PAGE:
8-Year-Old Boy Who Died in Border Control Custody Had the Flu, Authorities Confirm




8-Year-Old Boy Who Died in Border Control Custody Had the Flu, Authorities Confirm
8-Year-Old Boy Who Died in Border Control Custody Had the Flu, Authorities Confirm  

An 8-year-old Guatemalan boy who died in government custody late Christmas Eve tested positive for influenza B, although the exact cause of death is still unknown, according to the New Mexico Office of the Medical Investigator. The boy was the second child to die in a U.S. detention center this month.

"Results of nasal and lung swabs have tested positive for influenza B," the Office of the Medical Investigator said in a statement released Thursday. "While this result indicates that the child had influenza, determining an accurate cause of death requires further evaluation of other laboratory specimens and interpreting the findings in the context of the symptoms and autopsy findings."

The child, Felipe Gomez Alonzo, died late Monday after being held at a Customs and Border Patrol (CBP) checkpoint for nearly two days. After showing "signs of potential illness," the child and his father were taken to the hospital. He was initially diagnosed with a cold, but was held for an additional 90 minutes and prescribed amoxicillin and ibuprofen after hospital staff determined he had a fever.

After experiencing nausea and vomiting, the child was taken back to the hospital, where he soon died, according to CBP. An initial statement released by CBP stated that the child died shortly after midnight on Tuesday (Christmas Day), but a follow up statement published later Tuesday stated that he had died actually died shortly before midnight on Monday (Christmas Eve.)

Gomez Alonzo's death came less than three weeks after a 7-year old Guatemalan girl also died in CBP custody. When the child, identified as Jackeline Caal, and her father were detained at on a remote stretch of the U.S. border earlier this month she appeared to be in good health, but she had stopped breathing by the time she arrived at a Border Patrol station, according to the Department of Homeland Security. She was revived by EMTs and taken to a hospital in El Paso, Texas, where she was found to be experiencing brain swelling and liver failure. She later died.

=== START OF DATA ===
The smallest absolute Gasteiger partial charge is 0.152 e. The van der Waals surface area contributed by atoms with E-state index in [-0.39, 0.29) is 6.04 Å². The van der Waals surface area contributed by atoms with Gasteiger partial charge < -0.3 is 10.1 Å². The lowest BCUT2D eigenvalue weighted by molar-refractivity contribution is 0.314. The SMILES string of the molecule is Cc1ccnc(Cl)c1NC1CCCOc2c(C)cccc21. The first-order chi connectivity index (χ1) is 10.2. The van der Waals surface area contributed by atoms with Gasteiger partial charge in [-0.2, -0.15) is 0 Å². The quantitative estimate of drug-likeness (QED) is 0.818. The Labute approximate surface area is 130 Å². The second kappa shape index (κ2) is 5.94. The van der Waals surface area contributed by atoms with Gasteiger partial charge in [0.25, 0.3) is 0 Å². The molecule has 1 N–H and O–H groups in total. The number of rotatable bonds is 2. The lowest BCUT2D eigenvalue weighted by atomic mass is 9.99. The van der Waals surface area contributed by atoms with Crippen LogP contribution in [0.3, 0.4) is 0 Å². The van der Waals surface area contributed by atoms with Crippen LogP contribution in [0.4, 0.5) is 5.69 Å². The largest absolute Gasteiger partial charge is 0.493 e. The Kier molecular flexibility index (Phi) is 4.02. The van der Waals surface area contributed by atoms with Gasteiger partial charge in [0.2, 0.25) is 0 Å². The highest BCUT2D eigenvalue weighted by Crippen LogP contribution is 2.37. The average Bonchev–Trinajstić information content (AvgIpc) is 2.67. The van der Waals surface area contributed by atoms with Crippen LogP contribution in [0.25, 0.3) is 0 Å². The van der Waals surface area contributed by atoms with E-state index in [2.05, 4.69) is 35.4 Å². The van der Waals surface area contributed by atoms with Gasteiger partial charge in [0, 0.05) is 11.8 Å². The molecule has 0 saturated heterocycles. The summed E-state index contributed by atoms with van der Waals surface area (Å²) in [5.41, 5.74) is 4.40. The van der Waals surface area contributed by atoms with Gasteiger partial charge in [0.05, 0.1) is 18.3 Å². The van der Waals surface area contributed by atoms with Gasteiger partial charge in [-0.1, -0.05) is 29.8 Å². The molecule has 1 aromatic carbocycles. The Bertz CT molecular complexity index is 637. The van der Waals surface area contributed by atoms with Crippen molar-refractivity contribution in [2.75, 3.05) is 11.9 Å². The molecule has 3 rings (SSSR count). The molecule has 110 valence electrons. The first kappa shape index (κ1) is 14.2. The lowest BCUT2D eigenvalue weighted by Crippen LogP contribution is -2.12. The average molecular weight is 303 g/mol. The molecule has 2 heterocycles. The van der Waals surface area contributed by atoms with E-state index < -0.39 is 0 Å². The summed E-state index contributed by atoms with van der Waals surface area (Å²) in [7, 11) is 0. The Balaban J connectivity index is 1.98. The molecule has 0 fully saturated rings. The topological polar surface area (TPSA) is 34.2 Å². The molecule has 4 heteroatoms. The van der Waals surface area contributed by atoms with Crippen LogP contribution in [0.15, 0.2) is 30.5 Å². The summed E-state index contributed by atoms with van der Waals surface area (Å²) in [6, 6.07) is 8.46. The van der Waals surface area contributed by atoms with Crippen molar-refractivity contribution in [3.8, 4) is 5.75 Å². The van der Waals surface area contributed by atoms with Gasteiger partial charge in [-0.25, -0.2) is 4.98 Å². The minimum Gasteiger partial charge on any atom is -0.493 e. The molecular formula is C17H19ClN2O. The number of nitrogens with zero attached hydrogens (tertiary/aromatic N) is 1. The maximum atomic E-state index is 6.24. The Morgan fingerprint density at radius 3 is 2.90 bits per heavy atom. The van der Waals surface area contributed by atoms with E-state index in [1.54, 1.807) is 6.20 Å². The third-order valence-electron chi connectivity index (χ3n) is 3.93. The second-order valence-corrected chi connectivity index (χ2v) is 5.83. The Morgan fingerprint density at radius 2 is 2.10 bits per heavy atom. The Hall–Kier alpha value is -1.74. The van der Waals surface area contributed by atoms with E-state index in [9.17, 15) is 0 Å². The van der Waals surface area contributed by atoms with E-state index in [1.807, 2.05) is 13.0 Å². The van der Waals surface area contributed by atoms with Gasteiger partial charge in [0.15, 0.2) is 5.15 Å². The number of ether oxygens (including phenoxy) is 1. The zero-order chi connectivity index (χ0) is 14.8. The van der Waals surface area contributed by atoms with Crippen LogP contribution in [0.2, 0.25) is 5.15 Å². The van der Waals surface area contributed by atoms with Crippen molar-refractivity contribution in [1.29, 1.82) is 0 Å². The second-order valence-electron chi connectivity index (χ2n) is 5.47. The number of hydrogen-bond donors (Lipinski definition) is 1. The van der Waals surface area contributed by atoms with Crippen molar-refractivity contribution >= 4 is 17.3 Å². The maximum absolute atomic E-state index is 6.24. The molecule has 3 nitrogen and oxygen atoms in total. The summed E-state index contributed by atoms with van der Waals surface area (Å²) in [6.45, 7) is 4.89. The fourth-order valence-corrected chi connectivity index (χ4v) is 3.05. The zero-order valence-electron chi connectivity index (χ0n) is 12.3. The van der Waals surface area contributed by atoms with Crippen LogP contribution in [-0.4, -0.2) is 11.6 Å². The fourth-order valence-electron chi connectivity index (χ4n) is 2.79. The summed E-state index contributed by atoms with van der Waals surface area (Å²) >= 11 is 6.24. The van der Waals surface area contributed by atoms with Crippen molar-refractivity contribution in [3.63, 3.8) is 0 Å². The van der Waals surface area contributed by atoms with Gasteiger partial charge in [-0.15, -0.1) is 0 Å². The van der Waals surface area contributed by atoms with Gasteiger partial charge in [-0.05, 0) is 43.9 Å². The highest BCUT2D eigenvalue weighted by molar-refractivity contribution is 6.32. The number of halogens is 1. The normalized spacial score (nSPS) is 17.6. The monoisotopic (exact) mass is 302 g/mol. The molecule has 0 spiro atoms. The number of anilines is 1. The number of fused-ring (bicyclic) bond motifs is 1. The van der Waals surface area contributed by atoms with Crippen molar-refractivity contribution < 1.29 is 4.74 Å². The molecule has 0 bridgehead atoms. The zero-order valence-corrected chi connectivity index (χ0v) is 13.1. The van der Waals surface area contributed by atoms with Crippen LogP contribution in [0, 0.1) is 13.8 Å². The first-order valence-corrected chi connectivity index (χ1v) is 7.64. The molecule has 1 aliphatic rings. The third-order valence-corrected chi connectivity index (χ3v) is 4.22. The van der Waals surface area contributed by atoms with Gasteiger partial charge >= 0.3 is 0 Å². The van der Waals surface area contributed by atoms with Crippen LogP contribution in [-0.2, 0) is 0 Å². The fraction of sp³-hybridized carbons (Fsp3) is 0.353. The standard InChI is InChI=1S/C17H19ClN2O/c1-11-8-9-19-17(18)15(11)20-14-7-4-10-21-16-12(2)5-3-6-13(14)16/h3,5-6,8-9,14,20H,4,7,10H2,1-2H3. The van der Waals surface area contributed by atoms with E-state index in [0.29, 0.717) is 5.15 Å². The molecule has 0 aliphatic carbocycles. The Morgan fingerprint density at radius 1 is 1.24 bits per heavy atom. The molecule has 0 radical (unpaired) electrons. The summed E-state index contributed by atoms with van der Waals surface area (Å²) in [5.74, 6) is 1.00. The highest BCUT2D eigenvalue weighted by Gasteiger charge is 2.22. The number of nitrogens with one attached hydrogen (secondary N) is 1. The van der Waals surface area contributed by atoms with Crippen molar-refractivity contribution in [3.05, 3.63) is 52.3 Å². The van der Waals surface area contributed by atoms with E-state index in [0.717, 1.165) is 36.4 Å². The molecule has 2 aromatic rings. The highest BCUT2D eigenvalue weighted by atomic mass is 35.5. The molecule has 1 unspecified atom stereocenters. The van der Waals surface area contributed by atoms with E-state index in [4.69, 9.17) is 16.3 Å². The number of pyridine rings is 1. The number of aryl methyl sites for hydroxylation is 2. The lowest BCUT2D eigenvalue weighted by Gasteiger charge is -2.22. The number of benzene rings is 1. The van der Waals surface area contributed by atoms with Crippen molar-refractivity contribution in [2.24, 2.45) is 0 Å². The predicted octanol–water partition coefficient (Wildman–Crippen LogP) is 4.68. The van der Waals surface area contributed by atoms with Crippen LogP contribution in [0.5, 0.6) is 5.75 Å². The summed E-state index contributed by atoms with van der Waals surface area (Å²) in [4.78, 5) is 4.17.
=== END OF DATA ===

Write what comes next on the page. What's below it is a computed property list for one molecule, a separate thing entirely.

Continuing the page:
Following their deaths, the Department of Homeland Security, which oversees Customs and Border Patrol, vowed to make "hands on" changes to their policies toward immigrant children who cross into the U.S. But medical professionals familiar with CBP facilities say the new guidelines may not be enough to prevent future child deaths.

In the aftermath of the fatalities, Department of Homeland Security Secretary Kirstjen Nielsen is visiting the Texas border city where Gomez Alonzo was detained with his father on Friday, according ton DHS spokeswoman Katie Waldman.

Waldman says Nielsen will tour multiple stations and substations operated by CBP in El Paso. Nielsen is also scheduled to meet with emergency medical technicians and medical professionals, as well as local officials. Nielsen will then go to Yuma, Ariz., on Saturday.

Nielsen has called Gomez Alonzo's death "deeply concerning and heartbreaking."

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